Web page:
Fiat money

Fiat money has a less-than-flattering nickname: “toilet paper money,” or, essentially, paper money.

The less crude definition of fiat money is any money that is declared to be legal tender by a government. It is also money issued by any state that is not convertible by law to any other form of currency, such as gold. It is also defined as money with no intrinsic value.

Looking back on history, every fiat currency, from the Roman denarius right up to the paper money that has been used in the U.S. since the Revolutionary War, has collapsed eventually, with the country or state’s government often being to blame for this.

Fiat money was used in China in the eleventh century and received widespread use in the Yuan and Ming dynasties. It was known as “flying money,” since it would easily fly out people’s hands. The notes eventually fell out of favor, with an attempt to resurrect them during Kubla Khan’s dynasty. Marco Polo praised the currency in his book, The Travels of Marco Polo.

Tally sticks were used in as fiat money in England in the eleventh century when there was a gold shortage during the reign of Henry I. The fiat money became paper bills from 1661 on, but these bills quickly lost value too. Fiat money was also unsuccessfully used in France during the reigns of Louis XIV and Louis XV during the sixteenth and seventeenth centuries, becoming useless due to debt and an overabundance of paper money.

Lest anyone think that the current economic situation in America is new, there have been numerous examples of failed fiat money throughout U.S. history, going right back to the colonial era, when bills of credit were issued. Throughout America’s history, fiat money has failed either due to a lack of gold or silver or inflation. The most recent example in the U.S. is the Bretton Woods system that saw the conversion of $35.00 to one troy ounce of gold; the system came to an end in the 1970s, after the U.S. had experienced some of the worst inflation in its history.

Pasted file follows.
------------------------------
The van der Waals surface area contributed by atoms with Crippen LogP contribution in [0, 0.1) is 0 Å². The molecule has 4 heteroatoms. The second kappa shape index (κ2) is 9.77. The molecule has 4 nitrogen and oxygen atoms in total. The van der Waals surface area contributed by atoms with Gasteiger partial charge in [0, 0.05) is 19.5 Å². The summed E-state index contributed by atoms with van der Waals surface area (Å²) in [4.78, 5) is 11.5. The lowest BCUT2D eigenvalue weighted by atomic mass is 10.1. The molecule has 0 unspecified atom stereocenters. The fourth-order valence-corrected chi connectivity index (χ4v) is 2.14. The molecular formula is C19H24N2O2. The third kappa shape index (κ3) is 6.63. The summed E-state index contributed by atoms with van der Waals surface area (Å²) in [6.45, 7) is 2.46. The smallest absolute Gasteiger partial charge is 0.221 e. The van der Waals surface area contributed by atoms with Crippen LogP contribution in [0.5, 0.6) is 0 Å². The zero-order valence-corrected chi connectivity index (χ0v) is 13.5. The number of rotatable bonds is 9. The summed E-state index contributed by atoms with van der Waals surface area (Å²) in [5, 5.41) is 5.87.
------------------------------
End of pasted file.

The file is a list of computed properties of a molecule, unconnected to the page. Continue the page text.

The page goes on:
And speaking of inflation, governments printing fiat money can lead to hyperinflation; just look at the example of Weimer Republic in Germany following the end of World War 1, where a loaf of bread cost 1.0 billion marks due to hyperinflation.

Argentina, Russia, and Mexico have undergone economic crises due to fiat money in recent times, while Zimbabwe is currently experiencing hyperinflation due to President Robert Mugabe’s attempts at price controlling. And we know all too well about the current situation in Europe due to the collapsing Euro.

Speaking of inflation after wars, America has always experienced inflation after all the wars it has taken part in. The current debt the U.S. is experiencing has been compared to the debt in the Weimer Republic following World War 1. Printing more paper money isn’t an option, and with the supply of U.S. dollars growing at a rate of 13% annually, this is a worrying sign that the dollar may be on the brink of collapse.

Like other fiat money, the U.S. dollar is on a downward spiral, losing 92% of its value since it was issued in 1913—42% of its value was lost in 1934. This alone is evidence that this form of fiat money is on the way out.